1. Ten defined desktops in a site are idle for 24 hours will consume 14.5MB of space in the transaction log

Now that is interesting. Multiply this by 20,000 desktops and your transaction log for 24 hours (idle) is 29GB!!!! Hopefully that caught your attention. But all is not lost. You can use the “Simple Recovery Method” in your database configuration to keep the file small, but you do lose the ability to do SQL Mirroring. If you want to mirror, just do more frequent full backups of your database, which will also help to keep the transaction log small.

The point is you don’t want to be caught off guard with a SQL Server out of disk space. You can manage the transaction log, but you have to be smart about it.

If you want to know more, check out the Planning Guide: SQL Database in the XenDesktop Design Handbook. This is a great article you want to be aware of.

Daniel – Lead Architect

Hosted Shared Desktops or Hosted Virtual Desktops?

This is probably the most common question I get when going through a virtual desktop design… Should I use the hosted shared or hosted virtual desktop model? For once, this isn’t an “It Depends” answer. This is a “Yes” answer. You will mostly likely need them both. For those of you who aren’t sure what the difference is, it is pretty straightforward:

  1. Hosted Shared Desktops: A published desktop on XenApp. Users get a desktop interface, which can look like Windows 7. However, that desktop is actually being shared by every user on the server. Although we can configure restrictions and redirections to allow users to have a smaller impact on each other, there is still a risk. Many users to one desktop.
  2. Hosted Virtual Desktops: A Windows 7/XP desktop running as a virtual machine where a single user connects remotely. One user’s desktop is not impacted by another user’s desktop configurations. Think of this as one user to one desktop. There are many flavors for the hosted virtual desktop model (existing, installed, pooled, dedicated and streamed), but they are all located within the data center.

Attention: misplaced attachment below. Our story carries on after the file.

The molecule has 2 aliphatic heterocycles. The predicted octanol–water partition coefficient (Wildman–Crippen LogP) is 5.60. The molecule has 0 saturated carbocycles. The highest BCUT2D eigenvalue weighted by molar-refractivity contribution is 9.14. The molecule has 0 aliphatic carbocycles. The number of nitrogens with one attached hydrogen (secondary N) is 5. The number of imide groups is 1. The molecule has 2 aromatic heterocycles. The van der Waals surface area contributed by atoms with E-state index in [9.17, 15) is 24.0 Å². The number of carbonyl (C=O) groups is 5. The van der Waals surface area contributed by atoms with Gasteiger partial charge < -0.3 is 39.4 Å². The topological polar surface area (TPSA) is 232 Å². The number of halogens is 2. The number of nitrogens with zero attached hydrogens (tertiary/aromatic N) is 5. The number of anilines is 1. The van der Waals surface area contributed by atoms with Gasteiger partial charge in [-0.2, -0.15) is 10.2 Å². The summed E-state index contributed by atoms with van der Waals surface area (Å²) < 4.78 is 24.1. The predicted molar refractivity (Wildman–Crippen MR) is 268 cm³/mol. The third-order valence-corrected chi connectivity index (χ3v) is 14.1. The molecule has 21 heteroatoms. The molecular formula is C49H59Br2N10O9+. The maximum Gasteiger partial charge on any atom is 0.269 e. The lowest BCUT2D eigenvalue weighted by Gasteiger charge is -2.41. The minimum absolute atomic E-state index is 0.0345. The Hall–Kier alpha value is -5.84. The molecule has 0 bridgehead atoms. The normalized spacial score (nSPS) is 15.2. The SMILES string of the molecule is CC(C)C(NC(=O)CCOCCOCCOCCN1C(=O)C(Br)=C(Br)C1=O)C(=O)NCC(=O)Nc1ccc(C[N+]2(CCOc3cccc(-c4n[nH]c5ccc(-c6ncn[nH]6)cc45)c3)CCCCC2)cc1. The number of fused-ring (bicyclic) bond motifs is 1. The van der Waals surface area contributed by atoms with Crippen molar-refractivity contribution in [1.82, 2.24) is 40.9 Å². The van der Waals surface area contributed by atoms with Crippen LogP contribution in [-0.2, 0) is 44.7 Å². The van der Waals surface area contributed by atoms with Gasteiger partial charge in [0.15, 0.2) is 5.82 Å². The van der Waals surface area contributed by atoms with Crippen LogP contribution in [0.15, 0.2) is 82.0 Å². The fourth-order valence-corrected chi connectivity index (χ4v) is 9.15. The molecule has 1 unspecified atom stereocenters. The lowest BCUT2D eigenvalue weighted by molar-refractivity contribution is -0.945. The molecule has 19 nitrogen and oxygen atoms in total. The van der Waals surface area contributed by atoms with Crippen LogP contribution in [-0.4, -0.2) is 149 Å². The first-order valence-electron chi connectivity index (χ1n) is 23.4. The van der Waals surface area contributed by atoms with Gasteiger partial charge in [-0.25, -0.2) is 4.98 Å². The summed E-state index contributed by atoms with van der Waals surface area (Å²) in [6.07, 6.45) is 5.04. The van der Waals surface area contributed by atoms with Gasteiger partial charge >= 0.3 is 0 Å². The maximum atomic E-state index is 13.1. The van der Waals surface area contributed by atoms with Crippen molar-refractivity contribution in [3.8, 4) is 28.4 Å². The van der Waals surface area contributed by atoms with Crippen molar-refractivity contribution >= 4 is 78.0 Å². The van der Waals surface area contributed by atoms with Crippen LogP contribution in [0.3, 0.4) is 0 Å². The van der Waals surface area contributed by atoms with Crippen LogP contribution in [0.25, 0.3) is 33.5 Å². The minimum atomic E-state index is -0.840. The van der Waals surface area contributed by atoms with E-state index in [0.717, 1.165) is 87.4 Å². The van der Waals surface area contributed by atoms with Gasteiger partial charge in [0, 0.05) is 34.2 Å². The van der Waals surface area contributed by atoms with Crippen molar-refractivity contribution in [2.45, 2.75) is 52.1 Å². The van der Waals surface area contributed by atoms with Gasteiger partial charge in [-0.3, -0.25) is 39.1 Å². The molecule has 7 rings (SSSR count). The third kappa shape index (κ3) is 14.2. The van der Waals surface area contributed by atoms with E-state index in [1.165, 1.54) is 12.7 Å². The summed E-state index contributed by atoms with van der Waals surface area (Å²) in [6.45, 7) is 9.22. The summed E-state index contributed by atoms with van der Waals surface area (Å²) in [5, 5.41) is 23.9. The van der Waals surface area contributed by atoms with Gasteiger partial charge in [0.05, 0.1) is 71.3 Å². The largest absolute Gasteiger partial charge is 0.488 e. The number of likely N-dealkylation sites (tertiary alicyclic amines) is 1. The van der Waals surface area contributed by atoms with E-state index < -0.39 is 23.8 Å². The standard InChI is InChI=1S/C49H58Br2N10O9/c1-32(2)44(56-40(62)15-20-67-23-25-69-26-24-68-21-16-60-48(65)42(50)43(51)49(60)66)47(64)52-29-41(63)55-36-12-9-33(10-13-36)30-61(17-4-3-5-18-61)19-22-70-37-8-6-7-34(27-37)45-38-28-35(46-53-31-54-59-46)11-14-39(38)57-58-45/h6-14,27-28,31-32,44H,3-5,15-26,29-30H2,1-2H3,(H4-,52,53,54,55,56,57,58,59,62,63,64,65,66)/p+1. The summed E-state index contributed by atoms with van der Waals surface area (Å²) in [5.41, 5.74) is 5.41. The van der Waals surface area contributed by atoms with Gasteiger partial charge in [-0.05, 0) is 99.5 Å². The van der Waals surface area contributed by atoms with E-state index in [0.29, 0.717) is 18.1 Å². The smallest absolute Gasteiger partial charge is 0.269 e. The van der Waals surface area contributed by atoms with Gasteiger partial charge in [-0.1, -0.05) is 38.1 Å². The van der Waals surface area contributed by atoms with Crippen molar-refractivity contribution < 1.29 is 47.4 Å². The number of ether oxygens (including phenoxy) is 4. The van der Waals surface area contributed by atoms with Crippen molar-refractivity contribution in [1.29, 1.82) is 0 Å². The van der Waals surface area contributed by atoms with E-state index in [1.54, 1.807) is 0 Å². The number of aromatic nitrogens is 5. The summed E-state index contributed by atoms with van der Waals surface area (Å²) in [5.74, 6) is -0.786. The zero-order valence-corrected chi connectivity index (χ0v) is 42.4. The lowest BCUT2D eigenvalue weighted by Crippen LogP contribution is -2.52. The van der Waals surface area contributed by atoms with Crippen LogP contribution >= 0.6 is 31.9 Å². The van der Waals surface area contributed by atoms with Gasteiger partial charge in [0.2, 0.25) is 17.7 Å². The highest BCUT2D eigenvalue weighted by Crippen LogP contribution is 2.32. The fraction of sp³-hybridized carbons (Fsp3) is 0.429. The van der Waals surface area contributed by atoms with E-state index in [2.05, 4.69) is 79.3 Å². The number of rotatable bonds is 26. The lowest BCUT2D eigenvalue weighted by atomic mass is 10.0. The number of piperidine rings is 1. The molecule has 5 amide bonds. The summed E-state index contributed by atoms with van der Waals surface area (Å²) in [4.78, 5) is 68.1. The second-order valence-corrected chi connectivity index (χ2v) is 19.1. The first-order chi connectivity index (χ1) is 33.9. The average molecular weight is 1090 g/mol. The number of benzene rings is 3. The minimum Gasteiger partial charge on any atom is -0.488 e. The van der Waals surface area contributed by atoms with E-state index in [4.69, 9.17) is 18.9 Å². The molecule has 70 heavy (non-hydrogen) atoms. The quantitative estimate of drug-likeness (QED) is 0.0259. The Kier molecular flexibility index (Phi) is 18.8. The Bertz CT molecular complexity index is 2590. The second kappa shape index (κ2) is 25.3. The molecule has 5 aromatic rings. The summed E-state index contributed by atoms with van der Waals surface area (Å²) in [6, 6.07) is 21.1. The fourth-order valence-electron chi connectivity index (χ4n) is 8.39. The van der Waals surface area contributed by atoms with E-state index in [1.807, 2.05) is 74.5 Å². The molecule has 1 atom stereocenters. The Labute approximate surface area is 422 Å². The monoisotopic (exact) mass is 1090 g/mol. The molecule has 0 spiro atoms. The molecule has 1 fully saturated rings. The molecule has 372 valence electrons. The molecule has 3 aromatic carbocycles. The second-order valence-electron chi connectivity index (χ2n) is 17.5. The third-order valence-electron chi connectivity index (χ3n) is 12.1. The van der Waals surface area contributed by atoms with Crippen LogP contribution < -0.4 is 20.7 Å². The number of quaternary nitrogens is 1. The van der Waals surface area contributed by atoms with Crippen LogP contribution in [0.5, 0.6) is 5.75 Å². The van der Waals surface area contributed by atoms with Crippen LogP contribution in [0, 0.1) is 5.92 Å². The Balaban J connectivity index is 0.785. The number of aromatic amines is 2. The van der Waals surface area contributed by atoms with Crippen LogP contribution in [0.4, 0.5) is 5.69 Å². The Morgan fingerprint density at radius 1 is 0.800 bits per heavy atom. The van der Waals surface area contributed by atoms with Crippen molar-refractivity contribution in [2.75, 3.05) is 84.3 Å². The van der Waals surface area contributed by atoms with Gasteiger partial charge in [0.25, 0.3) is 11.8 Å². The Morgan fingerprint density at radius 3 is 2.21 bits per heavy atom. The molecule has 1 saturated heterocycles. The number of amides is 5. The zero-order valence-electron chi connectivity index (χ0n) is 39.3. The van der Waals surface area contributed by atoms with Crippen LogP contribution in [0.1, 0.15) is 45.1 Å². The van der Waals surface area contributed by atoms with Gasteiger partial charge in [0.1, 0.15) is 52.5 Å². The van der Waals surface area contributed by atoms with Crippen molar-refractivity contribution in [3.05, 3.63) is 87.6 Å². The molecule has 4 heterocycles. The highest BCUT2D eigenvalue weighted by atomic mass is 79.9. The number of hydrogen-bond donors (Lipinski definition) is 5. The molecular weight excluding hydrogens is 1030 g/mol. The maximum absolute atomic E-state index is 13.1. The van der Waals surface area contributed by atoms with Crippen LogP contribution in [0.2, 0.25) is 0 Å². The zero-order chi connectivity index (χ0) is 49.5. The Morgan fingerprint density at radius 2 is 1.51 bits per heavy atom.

The big reason why people want to figure out if they need a hosted virtual desktop is because of scalability, which equates to money. I can get 100-200 concurrent users on a Hosted Shared Desktop model and maybe 50-100 concurrent users on a Hosted Virtual Desktop model with the same hardware. Seems like a no brainer, go with Hosted Shared Desktop.

Unfortunately, it isn’t an either/or answer. It is more of a 70% one way, 20% another way, and 10% a third way.

To do it right, you have to start by understanding your users. Citrix calls it User Segmentation Analysis, but it essentially means gathering information about my user groups to understand what they need to do their job. If you do this, you will see that the decision isn’t nearly as difficult as you expect. Here are a few examples and how I would align the groups with the most appropriate virtual desktop model (and I’m mostly looking at the application aspect, but we would also want to look at user location, mobility and end points):

Group Description Recommendation
Group 1 Users are mostly within one or two applications all day. This application is the main line of business application. Their performance is based on speed and accuracy. Hosted Shared Desktop
Group 2 Users have a core set of applications they require to do their jobs. Oftentimes, these users must be able to modify system-level settings like environment variables, or install their own applications Hosted Virtual Desktop (Dedicated)
Group 3 Users focus on content creation utilizing Microsoft Office and Adobe Photoshop. They users also browse for content and graphics online via a browser. Hosted Shared Desktop
Group 4 Users utilize a few applications that consume significant amounts of CPU resources when doing certain activities (video rendering or code compiling) Hosted Virtual Desktop (Streamed to Blade)
Group 5 Users utilize a certain application that requires admin-level privileges Hosted Virtual Desktop (Pooled)

I prefer to start with the most scalable solution first, as long as it meets the user requirements. That is the key point… user requirements. Many users need additional functionality or capabilities that are not suitable for the hosted shared desktop model. Once you reach these users, you need to figure out how to provide them with the most appropriate desktop.

In the end, there is a balancing act that goes into the design. If I have a small group of users that can utilize 3 different models, and 1 of the models is already in place, then it only makes sense to have those users use that model. It simplifies the infrastructure and makes it easier to manage.

Daniel – Lead Architect
XenDesktop Design Handbook